A team of researchers at Sandia National Laboratories, led by Erik Spoerke along with Texas A&M professor Jaime Grunlan, is developing nanocomposite films made from inexpensive materials as barriers against water vapor and corrosive gases.
The research at Sandia concluded that there is a connection between corrosion and arc faults in electric connections, and nanocomposites could dramatically improve solar cell reliability. The team believes these composite materials, which are 100 times thinner than a strand of human hair, will improve ways to protect solar cells from corrosion.
As Sandia explains, many people think of corrosion as only in terms of the rust on cars or oxidation that blackens silver. However, it also can damage electronics and connections in solar panels, lowering the amount of electricity produced. A 2002 study by the National Association of Corrosion Engineers, backed by the Federal Highway Administration, estimated corroding metals in various industries, infrastructure and manufacturing cost $276 billion annually.
Sandia has studied corrosion for decades, analyzing the problem in all kinds of systems because anything containing metal is susceptible to it. Solar cells’ electrical components are protected from corrosion by encapsulating polymers, sealants and glass, but water vapor and corrosive gases can permeate as materials and packaging degrade.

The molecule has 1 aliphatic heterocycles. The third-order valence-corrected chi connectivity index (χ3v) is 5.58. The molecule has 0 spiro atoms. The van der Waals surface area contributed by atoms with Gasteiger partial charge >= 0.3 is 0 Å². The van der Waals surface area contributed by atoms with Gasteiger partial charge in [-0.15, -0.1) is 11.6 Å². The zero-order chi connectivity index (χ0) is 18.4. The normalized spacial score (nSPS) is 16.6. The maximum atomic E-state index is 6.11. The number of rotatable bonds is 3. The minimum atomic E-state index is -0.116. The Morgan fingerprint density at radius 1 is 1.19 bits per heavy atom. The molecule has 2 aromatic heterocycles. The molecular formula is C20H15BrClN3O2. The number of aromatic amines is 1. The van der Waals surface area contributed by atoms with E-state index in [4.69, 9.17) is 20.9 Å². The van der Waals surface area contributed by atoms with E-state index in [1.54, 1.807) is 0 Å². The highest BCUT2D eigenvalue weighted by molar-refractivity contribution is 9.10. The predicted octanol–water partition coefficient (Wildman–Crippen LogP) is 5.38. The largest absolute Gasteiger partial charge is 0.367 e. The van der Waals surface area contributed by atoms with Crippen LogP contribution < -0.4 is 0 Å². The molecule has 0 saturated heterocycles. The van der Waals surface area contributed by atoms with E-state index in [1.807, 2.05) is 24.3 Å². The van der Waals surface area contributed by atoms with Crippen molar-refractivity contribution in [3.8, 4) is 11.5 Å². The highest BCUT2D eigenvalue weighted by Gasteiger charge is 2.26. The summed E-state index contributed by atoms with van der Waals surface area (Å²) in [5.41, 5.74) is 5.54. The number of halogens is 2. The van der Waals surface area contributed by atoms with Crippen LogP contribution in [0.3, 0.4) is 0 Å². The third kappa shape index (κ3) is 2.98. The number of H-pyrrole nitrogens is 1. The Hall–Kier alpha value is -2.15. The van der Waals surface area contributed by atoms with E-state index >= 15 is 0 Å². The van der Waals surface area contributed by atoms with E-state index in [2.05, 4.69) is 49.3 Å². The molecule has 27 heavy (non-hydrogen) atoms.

Engineers use corrosion chambers to study different materials in systems that must meet particular corrosion requirements, or to expose an electronic component to the environment to see what happens over time.
“Instead of waiting for 30 years of operation outside under the sun, we bring our PV [photovoltaic] panels inside to expose them to much higher concentrations of light or put them in thermal chambers to simulate the equivalent of years of temperature cycles,” said Sandia’s Olga Lavrova. Accelerated lifetime experiments show in six months what could happen over decades, she added.
The bigger challenge, Sandia notes, is studying the mechanisms underlying corrosion. The chemistry of the atmosphere, the particles landing on surfaces, relative humidity and temperature all play a role, but the difficult part is understanding how these factors are connected and interact with materials.